Adam Whittle

Going back to Steven’s point, person-to-person contact is important. It is a business-to-business situation but it is the personal relationship within that, that really matters. Maybe we have more time than London to do this, but I do think there is more of a community vibe up here. In our building alone, there are already a number of maritime related businesses and with Bibby moving here in a couple of months it is becoming a maritime community in itself.

Sean Moloney

We are talking about people and the whole point about a maritime cluster and its strength is that it circulates around the availability of people within the cluster; skills you can draw on and you can attract in. What is a challenge here in Liverpool, is in attracting the young and the talented people into maritime because things are changing; we are in the smart technology world and there is a lot of competition for this young talent.

Gareth Gilbert

Looking at it from a technical perspective, a key issue is development of the actual people who can repair propellers; we have to think of them as craftsmen not as technicians. One is the actual people who can do the work for us; we have to think of them as craftsmen not as technicians. We can’t go to any technical college around the world and just pick up a propeller technician. They just don’t exist. You need a long time to develop these skills within these people. I’ve heard people talk simply of propellers as tonnes of bronze but a propeller or propeller blade is complex and three-dimensional. It is not a flat surface. Our personnel need an understanding of metallurgy, welding, hydrodynamics and propeller design. So, there are an awful lot of skills to master in our particular area but there are many skills that are required in any particular aspect of the work we do here in the maritime industry.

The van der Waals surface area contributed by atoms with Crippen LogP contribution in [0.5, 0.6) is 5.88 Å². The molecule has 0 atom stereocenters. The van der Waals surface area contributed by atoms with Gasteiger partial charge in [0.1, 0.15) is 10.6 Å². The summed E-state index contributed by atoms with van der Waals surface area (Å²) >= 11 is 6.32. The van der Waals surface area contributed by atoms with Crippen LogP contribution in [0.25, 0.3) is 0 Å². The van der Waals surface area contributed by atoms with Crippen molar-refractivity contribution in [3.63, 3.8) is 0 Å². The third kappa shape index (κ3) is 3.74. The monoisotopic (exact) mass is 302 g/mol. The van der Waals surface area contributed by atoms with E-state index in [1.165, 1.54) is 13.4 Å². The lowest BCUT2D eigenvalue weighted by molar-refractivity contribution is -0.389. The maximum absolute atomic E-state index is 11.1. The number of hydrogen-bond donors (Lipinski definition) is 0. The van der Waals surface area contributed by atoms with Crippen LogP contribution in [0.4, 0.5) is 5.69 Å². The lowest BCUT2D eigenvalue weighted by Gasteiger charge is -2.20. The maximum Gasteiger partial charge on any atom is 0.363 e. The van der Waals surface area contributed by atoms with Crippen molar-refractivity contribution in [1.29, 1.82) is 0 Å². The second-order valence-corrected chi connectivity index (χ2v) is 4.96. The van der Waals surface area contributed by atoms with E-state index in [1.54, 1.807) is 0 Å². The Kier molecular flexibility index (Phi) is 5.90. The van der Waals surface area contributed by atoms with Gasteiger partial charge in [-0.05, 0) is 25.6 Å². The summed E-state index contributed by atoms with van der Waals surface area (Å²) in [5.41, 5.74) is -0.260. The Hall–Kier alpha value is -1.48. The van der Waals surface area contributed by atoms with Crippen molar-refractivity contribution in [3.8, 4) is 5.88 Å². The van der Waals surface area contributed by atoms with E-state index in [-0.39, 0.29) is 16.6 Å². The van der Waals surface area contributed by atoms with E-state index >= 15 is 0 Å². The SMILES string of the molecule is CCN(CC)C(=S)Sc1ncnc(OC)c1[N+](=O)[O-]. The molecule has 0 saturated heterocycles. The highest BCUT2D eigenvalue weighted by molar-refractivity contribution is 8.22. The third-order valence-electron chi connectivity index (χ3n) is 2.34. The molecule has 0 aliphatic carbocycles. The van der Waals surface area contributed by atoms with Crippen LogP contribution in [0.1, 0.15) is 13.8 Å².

Adam Whittle

It is difficult in our line of business here at Brookes Bell because we do need former master mariners or former chief engineers etc but we are recruiting graduate employees into other disciplines such as Naval Architecture. We also work closely with the local universities, for example we currently have an intern from LJMU with us. We also meet and network with students at social events such as the Propeller Club.